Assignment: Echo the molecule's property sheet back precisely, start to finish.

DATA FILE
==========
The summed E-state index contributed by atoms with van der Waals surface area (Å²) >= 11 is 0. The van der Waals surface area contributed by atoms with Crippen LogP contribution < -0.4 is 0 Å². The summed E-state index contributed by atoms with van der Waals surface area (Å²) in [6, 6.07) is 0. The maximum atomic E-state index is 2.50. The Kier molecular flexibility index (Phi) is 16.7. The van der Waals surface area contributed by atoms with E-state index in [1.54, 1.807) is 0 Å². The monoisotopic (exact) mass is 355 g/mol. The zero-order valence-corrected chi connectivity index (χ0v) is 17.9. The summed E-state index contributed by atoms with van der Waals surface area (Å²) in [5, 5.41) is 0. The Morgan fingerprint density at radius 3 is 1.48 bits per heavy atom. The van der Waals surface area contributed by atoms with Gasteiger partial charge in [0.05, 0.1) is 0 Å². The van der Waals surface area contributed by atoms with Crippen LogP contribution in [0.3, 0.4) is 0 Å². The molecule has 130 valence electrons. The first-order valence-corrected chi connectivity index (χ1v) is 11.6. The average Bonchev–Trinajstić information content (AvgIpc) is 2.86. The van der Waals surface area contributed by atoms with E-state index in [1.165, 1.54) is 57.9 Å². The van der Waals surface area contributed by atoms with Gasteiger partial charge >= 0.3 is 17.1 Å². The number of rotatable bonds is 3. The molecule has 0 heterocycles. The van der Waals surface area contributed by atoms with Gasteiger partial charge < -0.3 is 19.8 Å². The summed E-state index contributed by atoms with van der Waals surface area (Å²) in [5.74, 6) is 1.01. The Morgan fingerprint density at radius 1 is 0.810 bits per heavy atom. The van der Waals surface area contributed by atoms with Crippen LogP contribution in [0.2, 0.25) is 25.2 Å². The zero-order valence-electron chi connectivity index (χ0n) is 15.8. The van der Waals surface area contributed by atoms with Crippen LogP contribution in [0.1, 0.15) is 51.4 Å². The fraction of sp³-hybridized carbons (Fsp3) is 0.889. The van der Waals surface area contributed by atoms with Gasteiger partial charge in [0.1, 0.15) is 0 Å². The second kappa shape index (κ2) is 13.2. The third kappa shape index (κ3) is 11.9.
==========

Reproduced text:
The summed E-state index contributed by atoms with van der Waals surface area (Å²) >= 11 is 0. The van der Waals surface area contributed by atoms with Crippen LogP contribution < -0.4 is 0 Å². The summed E-state index contributed by atoms with van der Waals surface area (Å²) in [6, 6.07) is 0. The maximum atomic E-state index is 2.50. The Kier molecular flexibility index (Phi) is 16.7. The van der Waals surface area contributed by atoms with E-state index in [1.54, 1.807) is 0 Å². The monoisotopic (exact) mass is 355 g/mol. The zero-order valence-corrected chi connectivity index (χ0v) is 17.9. The summed E-state index contributed by atoms with van der Waals surface area (Å²) in [5, 5.41) is 0. The Morgan fingerprint density at radius 3 is 1.48 bits per heavy atom. The van der Waals surface area contributed by atoms with Gasteiger partial charge in [0.05, 0.1) is 0 Å². The van der Waals surface area contributed by atoms with Crippen LogP contribution in [0.3, 0.4) is 0 Å². The molecule has 130 valence electrons. The first-order valence-corrected chi connectivity index (χ1v) is 11.6. The average Bonchev–Trinajstić information content (AvgIpc) is 2.86. The van der Waals surface area contributed by atoms with E-state index in [1.165, 1.54) is 57.9 Å². The van der Waals surface area contributed by atoms with Gasteiger partial charge >= 0.3 is 17.1 Å². The number of rotatable bonds is 3. The molecule has 0 heterocycles. The van der Waals surface area contributed by atoms with Gasteiger partial charge < -0.3 is 19.8 Å². The summed E-state index contributed by atoms with van der Waals surface area (Å²) in [5.74, 6) is 1.01. The Morgan fingerprint density at radius 1 is 0.810 bits per heavy atom. The van der Waals surface area contributed by atoms with Crippen LogP contribution in [0.2, 0.25) is 25.2 Å². The zero-order valence-electron chi connectivity index (χ0n) is 15.8. The van der Waals surface area contributed by atoms with Crippen LogP contribution in [0.1, 0.15) is 51.4 Å². The fraction of sp³-hybridized carbons (Fsp3) is 0.889. The van der Waals surface area contributed by atoms with Gasteiger partial charge in [0.1, 0.15) is 0 Å². The second kappa shape index (κ2) is 13.2. The third kappa shape index (κ3) is 11.9.